Such is the case with family engagement. When considering where to invest our educational dollars, we often think of the big three: curriculum; professional development; and technology. Not a thing is wrong with pursuing these areas.
But for my money, family engagement is the best investment of time and resources; and we don’t have to spend a boatload of money to do it well.
In a recent meeting with Family Engagement Leadership of Arizona (FELA) I was reminded that for millions of students in America, family engagement—or the lack there of— is a huge issue, and it can no longer be taken lightly, in its absence. Furthermore, it is considered to be the single most important ingredient in education reform. “It is the bedrock of educational success that is often overlooked”. Could it be that this is true because we have taken it for granted?
For those of use whose parents were highly involved in our education, and who are those parents ourselves, it seems a non-issue—a given. So what’s the big deal?
Here’s the big deal; and it comes as no surprise:
- Research concludes that there is a positive relationship between family engagement and improved academic achievement. This is true across socioeconomic, racial, and educational background for students of all ages.
- Researchers also found that the way children spend their time at home was the strongest predictor of school success. Especially when you consider that 53% of students’ time is spent at home.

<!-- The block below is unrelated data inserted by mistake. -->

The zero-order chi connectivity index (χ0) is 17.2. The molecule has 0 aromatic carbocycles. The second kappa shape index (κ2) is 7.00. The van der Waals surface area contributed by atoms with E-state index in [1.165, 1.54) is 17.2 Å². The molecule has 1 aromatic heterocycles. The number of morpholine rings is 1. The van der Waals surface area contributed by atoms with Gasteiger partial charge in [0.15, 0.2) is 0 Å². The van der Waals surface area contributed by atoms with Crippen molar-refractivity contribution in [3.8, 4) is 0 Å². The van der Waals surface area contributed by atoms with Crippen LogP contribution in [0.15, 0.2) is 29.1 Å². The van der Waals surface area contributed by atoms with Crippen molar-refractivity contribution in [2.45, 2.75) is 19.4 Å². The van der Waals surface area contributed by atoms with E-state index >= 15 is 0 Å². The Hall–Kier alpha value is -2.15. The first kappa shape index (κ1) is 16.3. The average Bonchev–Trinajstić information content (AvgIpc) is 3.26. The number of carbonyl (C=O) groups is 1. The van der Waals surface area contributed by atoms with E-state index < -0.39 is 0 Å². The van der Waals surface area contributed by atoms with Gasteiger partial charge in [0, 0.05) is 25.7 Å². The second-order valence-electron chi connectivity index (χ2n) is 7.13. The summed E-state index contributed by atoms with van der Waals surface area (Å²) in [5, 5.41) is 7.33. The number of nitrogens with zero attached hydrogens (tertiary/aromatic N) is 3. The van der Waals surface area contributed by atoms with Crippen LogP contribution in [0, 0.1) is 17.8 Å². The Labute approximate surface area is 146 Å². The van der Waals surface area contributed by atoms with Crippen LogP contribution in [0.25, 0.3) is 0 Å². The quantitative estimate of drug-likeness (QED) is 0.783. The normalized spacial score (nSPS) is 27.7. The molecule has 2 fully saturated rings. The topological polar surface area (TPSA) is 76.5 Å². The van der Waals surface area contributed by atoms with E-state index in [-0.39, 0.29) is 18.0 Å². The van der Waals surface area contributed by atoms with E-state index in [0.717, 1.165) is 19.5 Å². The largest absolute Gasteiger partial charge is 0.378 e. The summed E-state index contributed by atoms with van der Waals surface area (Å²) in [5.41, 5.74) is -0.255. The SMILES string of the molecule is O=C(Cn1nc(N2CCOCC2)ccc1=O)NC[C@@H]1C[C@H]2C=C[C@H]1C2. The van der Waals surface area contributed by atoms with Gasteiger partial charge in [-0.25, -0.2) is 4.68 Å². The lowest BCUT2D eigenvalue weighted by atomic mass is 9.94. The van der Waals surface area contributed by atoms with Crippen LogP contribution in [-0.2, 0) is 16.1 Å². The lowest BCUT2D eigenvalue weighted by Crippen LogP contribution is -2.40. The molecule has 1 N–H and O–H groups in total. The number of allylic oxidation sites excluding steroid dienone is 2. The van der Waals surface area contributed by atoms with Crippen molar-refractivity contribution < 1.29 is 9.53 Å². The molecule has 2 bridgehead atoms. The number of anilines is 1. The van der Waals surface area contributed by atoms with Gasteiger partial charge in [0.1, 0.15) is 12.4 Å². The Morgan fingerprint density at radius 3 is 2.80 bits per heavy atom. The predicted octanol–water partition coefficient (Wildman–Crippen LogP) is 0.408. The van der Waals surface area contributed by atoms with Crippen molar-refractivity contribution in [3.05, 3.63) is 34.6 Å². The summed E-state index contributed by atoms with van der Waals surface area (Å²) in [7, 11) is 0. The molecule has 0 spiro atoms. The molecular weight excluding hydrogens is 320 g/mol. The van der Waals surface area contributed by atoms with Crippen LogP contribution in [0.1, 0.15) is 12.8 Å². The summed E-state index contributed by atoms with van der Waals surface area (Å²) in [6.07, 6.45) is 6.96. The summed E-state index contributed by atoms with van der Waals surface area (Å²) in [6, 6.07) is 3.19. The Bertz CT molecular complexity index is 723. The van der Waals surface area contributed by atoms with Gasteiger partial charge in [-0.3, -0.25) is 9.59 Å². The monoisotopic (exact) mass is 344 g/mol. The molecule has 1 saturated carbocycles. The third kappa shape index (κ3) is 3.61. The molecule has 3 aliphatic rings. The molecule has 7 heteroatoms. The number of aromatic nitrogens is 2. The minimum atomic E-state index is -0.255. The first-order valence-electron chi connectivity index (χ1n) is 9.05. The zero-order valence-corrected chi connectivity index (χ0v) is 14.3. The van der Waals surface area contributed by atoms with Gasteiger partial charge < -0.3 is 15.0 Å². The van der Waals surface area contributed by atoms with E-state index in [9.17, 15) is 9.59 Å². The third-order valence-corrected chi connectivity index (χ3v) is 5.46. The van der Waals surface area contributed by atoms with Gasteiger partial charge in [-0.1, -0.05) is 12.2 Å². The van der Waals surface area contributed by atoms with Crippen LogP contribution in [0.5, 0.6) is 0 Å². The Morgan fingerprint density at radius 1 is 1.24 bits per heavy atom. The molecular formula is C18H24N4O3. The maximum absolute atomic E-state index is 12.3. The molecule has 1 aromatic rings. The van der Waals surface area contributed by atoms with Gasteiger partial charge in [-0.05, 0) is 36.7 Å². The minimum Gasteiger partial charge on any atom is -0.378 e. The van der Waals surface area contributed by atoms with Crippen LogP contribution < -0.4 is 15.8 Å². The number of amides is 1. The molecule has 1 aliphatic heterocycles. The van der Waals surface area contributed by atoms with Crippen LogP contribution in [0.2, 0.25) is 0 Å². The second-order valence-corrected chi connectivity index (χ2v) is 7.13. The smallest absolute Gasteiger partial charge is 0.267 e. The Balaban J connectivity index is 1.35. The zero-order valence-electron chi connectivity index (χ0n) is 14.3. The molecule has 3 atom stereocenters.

- Children from diverse cultural backgrounds tend to do better when parents and teachers collaborate to bridge the gap between the culture at home and the culture at school.
- The greatest predictor of student achievement in school is not income nor social status, but the extent to which families are able to create a home environment that encourages learning, communicate high expectations, and become involved in their children’s education
- In programs that are designed to involve parents in full partnerships, all students achieve. Students have higher grades and test scores, better attendance, exhibit more positive attitudes and behavior and complete homework more consistently.
- Junior and senior high school students whose parents remain involved make better transitions, maintain the quality of their work, and develop realistic plans for their future; Students whose parents are not involved, on the other hand, are more likely to drop out of school 
No surprises. But what continues to baffle the mind is how little attention is paid to what Dr. Maria Paredes calls “the game changer” for educational equity in Arizona.
Paredes defines family engagement as “the collaboration between families and
schools that drives student achievement.” It is the words, collaboration and drives, that elevate the parental role far and
away above the stock parent-teacher conference model and PTA involvement.
According to the mission and vision of FELA, these terms represent an intentional commitment to:
- Promote a systemic and measurable approach to family engagement that is student-centered.
- Train and support parents as well as teachers in how to take collective action and shared responsibility for individual student learning.
- Increase student achievement through meaningful parental engagement.
- Provide statewide advocacy and leadership for family engagement
So what’s the bottom line?
If equity in education and increased student achieve are the educational True North, then we must find ways to replicate the kind of success that far too few school districts across the country and in Arizona are seeing in the achievement of their students.
 Report by National Parent Teacher Association, 1998